Book Review: Coraline by Neil Gaiman

I remember seeing the movie, Coraline, years ago and thinking it was an odd, creepy movie and probably not really a children’s movie.  I don’t know why it gave me the creeps exactly.  I’m not much of a horror movie fan nowadays, but I used to love horror movies and was pretty fearless.

I wanted to revisit the story to see if it was just as creepy and weird.  The book did not disappoint.  It starts out innocently enough – a girl who is bored with older neighbors who are odd but harmless enough.  Then you get whiffs of the weirdness about to come – the tea leaves warning of danger, the mice warning her not to go through the door.

Spoiler alert – don’t read this next part if you don’t want to know about what happens in the story.  Coraline, of course, goes through the door (the door between her house and the empty house next door – her mom told her that there is a brick wall there so there is nothing to explore) because who is going to believe a old guy who talks to mice and passes on messages for mice?  She finds a sort of alternate universe where everything looks just as it does in her own house, but the people have buttons instead of eyes.  She calls the people the “other” people so her mom is her “other mom.”  Coraline gets creeped out by this other world and runs back to her own home.  Unfortunately, her parents disappeared and she has worked out that the other mom somehow kidnapped her parents so she has to go back to the other world.  The other mom takes the key to the door between the two worlds from Coraline.  The only other creature who seems to be able to freely travel between the two worlds is a black cat who can talk in the other world.  The cat is haughty but ends up being Coraline’s friend.  Later, the other mom locks Coraline up for being disobedient.

It is in this locked room that Coraline meets the shells of other children who have been caught by the other mom.  The children tell Coraline to run away but when they learn that she can’t until she finds her parents, they ask for her help in locating their souls so they can be free of the other mom.  Coraline makes a deal with the other mom – if she can find all 3 souls of the trapped children and her parents, the other mom has to let them all go.  If she can’t, she agrees to stay with the other mom and be obedient.  The other mom swears on her right hand that she will let Coraline and the others go.  With the help of a charm from one of the neighbors and the black cat, Coraline is able to find the 3 lost souls and figures out where her parents are hidden.  Unfortunately, the other mom has no intention of keeping her word to let them all go.  Coraline then has to trick the other mom into opening the door between the other world and her home.  She then throws the black cat at the other mom in order to makes it home with everyone safe and sound.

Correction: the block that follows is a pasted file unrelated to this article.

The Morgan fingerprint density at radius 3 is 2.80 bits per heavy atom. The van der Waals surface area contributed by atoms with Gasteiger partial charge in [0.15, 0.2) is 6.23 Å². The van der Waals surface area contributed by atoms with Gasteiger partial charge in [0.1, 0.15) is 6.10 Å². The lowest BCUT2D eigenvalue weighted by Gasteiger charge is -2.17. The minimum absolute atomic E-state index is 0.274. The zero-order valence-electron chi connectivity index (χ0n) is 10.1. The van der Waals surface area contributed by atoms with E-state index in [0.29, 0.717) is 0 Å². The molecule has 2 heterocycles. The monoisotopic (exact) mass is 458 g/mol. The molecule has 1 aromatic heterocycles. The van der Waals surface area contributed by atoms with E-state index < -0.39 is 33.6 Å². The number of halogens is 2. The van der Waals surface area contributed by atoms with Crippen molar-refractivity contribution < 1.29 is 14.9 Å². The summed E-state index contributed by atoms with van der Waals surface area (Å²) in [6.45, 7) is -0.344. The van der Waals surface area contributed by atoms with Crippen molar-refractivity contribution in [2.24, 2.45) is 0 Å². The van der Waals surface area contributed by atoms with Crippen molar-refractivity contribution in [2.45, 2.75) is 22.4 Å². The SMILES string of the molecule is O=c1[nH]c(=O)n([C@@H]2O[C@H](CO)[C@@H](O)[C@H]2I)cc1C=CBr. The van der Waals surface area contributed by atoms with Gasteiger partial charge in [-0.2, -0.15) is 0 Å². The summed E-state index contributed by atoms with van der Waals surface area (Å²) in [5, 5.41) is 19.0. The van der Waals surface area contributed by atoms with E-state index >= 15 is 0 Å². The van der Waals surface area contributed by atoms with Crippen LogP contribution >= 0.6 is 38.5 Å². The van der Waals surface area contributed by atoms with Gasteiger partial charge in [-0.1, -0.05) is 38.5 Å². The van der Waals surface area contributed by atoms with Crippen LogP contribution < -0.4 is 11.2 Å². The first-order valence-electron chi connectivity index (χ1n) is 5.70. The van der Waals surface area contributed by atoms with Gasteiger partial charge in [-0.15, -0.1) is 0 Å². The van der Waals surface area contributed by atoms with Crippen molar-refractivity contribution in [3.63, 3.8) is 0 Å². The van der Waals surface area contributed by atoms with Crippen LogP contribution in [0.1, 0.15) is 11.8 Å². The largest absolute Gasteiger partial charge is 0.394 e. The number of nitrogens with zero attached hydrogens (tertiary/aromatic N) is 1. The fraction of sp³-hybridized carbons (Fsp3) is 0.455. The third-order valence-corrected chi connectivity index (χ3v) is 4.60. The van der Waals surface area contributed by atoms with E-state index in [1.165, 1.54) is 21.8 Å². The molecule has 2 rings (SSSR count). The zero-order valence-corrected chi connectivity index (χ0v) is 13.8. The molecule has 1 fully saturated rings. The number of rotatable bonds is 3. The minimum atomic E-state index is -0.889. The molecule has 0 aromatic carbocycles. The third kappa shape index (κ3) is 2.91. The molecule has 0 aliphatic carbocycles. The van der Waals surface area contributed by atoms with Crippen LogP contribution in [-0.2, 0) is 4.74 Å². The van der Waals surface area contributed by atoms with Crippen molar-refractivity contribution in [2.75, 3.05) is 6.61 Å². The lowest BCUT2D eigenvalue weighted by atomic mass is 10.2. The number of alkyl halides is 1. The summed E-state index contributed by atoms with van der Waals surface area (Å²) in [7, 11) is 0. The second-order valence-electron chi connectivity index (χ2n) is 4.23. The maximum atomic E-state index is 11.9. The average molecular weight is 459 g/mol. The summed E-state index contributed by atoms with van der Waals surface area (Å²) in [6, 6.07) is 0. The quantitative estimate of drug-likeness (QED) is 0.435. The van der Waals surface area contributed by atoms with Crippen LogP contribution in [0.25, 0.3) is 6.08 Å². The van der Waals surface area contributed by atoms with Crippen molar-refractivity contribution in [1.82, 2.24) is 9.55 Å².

Or not.  Since the other mom swore on her right hand, the hand becomes unattached and travels to Coraline’s world to try to get the key.  Coraline throws both the key into a well and when the hand goes after it, she boards up the top of the well so that it can’t escape.

My version of the book had a Q&A session with the author.  In it, he says that there was a door like that in an old house that he lived in growing up.  He also spent quite a few rainy summer days reading the Narnia series (so there’s the whole door leading to a different world motif).

It was a short story (it’s supposed to be a children’s story) and an easy read.  I really liked this story – It wasn’t full of gory, bloody entrails or anything – it had the right amount of creep factor.  I think that many young children would get scared, but the ones who are 12+ would probably enjoy it … or adults.  It’s appropriate for Halloween .. and the movie was very well done so I would recommend that as well.

I’m going to try one of his adult books next.

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